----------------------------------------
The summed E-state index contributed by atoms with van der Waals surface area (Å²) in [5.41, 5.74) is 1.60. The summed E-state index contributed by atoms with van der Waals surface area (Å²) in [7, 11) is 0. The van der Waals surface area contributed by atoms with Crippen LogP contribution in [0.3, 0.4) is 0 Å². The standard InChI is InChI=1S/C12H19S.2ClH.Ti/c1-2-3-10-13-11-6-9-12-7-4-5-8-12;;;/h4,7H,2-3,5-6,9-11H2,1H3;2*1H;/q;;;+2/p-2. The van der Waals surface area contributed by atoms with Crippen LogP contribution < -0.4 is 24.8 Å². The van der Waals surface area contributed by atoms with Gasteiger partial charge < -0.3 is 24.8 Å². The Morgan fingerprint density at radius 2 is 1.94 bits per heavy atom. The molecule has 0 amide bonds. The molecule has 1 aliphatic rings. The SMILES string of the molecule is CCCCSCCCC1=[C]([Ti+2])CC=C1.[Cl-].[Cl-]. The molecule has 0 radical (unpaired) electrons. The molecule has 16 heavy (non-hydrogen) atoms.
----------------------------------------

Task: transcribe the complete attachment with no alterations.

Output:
The summed E-state index contributed by atoms with van der Waals surface area (Å²) in [5.41, 5.74) is 1.60. The summed E-state index contributed by atoms with van der Waals surface area (Å²) in [7, 11) is 0. The van der Waals surface area contributed by atoms with Crippen LogP contribution in [0.3, 0.4) is 0 Å². The standard InChI is InChI=1S/C12H19S.2ClH.Ti/c1-2-3-10-13-11-6-9-12-7-4-5-8-12;;;/h4,7H,2-3,5-6,9-11H2,1H3;2*1H;/q;;;+2/p-2. The van der Waals surface area contributed by atoms with Crippen LogP contribution < -0.4 is 24.8 Å². The van der Waals surface area contributed by atoms with Gasteiger partial charge < -0.3 is 24.8 Å². The Morgan fingerprint density at radius 2 is 1.94 bits per heavy atom. The molecule has 0 amide bonds. The molecule has 1 aliphatic rings. The SMILES string of the molecule is CCCCSCCCC1=[C]([Ti+2])CC=C1.[Cl-].[Cl-]. The molecule has 0 radical (unpaired) electrons. The molecule has 16 heavy (non-hydrogen) atoms.